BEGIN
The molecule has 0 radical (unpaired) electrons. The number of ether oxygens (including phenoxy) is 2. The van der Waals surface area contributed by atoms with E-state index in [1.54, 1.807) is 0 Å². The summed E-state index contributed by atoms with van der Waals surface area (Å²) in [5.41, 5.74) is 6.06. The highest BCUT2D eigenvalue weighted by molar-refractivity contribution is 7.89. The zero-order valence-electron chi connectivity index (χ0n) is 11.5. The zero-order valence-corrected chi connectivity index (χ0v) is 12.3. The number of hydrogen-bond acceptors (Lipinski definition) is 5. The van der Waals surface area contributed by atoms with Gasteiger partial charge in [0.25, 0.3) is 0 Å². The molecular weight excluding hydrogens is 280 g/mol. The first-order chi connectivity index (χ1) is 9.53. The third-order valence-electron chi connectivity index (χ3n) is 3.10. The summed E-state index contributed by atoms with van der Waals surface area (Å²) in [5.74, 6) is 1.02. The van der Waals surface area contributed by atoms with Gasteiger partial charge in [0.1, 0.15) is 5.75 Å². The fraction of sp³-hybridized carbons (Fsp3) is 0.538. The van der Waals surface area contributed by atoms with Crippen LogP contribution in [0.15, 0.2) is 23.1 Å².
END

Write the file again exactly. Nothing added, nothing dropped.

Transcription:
The molecule has 0 radical (unpaired) electrons. The number of ether oxygens (including phenoxy) is 2. The van der Waals surface area contributed by atoms with E-state index in [1.54, 1.807) is 0 Å². The summed E-state index contributed by atoms with van der Waals surface area (Å²) in [5.41, 5.74) is 6.06. The highest BCUT2D eigenvalue weighted by molar-refractivity contribution is 7.89. The zero-order valence-electron chi connectivity index (χ0n) is 11.5. The zero-order valence-corrected chi connectivity index (χ0v) is 12.3. The number of hydrogen-bond acceptors (Lipinski definition) is 5. The van der Waals surface area contributed by atoms with Gasteiger partial charge in [0.25, 0.3) is 0 Å². The molecular weight excluding hydrogens is 280 g/mol. The first-order chi connectivity index (χ1) is 9.53. The third-order valence-electron chi connectivity index (χ3n) is 3.10. The summed E-state index contributed by atoms with van der Waals surface area (Å²) in [5.74, 6) is 1.02. The van der Waals surface area contributed by atoms with Gasteiger partial charge in [0.1, 0.15) is 5.75 Å². The fraction of sp³-hybridized carbons (Fsp3) is 0.538. The van der Waals surface area contributed by atoms with Crippen LogP contribution in [0.15, 0.2) is 23.1 Å².